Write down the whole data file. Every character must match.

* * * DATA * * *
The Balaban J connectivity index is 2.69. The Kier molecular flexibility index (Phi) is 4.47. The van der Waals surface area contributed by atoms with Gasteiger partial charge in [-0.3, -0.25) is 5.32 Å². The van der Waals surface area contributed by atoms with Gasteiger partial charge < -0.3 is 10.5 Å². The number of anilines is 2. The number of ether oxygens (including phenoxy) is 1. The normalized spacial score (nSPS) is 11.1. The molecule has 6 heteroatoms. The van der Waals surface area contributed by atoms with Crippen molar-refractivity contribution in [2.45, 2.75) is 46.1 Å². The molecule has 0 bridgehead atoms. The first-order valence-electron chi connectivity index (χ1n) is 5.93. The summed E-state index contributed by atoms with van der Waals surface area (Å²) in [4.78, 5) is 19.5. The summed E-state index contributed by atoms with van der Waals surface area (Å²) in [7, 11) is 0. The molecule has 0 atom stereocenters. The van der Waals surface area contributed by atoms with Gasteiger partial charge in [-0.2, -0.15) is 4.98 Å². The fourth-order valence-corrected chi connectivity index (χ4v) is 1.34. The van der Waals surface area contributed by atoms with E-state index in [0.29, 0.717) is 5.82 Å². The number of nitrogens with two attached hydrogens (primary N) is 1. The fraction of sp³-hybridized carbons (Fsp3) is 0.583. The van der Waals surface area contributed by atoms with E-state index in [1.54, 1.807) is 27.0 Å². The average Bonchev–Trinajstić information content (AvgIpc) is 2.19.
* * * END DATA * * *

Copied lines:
The Balaban J connectivity index is 2.69. The Kier molecular flexibility index (Phi) is 4.47. The van der Waals surface area contributed by atoms with Gasteiger partial charge in [-0.3, -0.25) is 5.32 Å². The van der Waals surface area contributed by atoms with Gasteiger partial charge < -0.3 is 10.5 Å². The number of anilines is 2. The number of ether oxygens (including phenoxy) is 1. The normalized spacial score (nSPS) is 11.1. The molecule has 6 heteroatoms. The van der Waals surface area contributed by atoms with Crippen molar-refractivity contribution in [2.45, 2.75) is 46.1 Å². The molecule has 0 bridgehead atoms. The first-order valence-electron chi connectivity index (χ1n) is 5.93. The summed E-state index contributed by atoms with van der Waals surface area (Å²) in [4.78, 5) is 19.5. The summed E-state index contributed by atoms with van der Waals surface area (Å²) in [7, 11) is 0. The molecule has 0 atom stereocenters. The van der Waals surface area contributed by atoms with Gasteiger partial charge in [-0.2, -0.15) is 4.98 Å². The fourth-order valence-corrected chi connectivity index (χ4v) is 1.34. The van der Waals surface area contributed by atoms with E-state index in [0.29, 0.717) is 5.82 Å². The number of nitrogens with two attached hydrogens (primary N) is 1. The fraction of sp³-hybridized carbons (Fsp3) is 0.583. The van der Waals surface area contributed by atoms with E-state index in [1.54, 1.807) is 27.0 Å². The average Bonchev–Trinajstić information content (AvgIpc) is 2.19.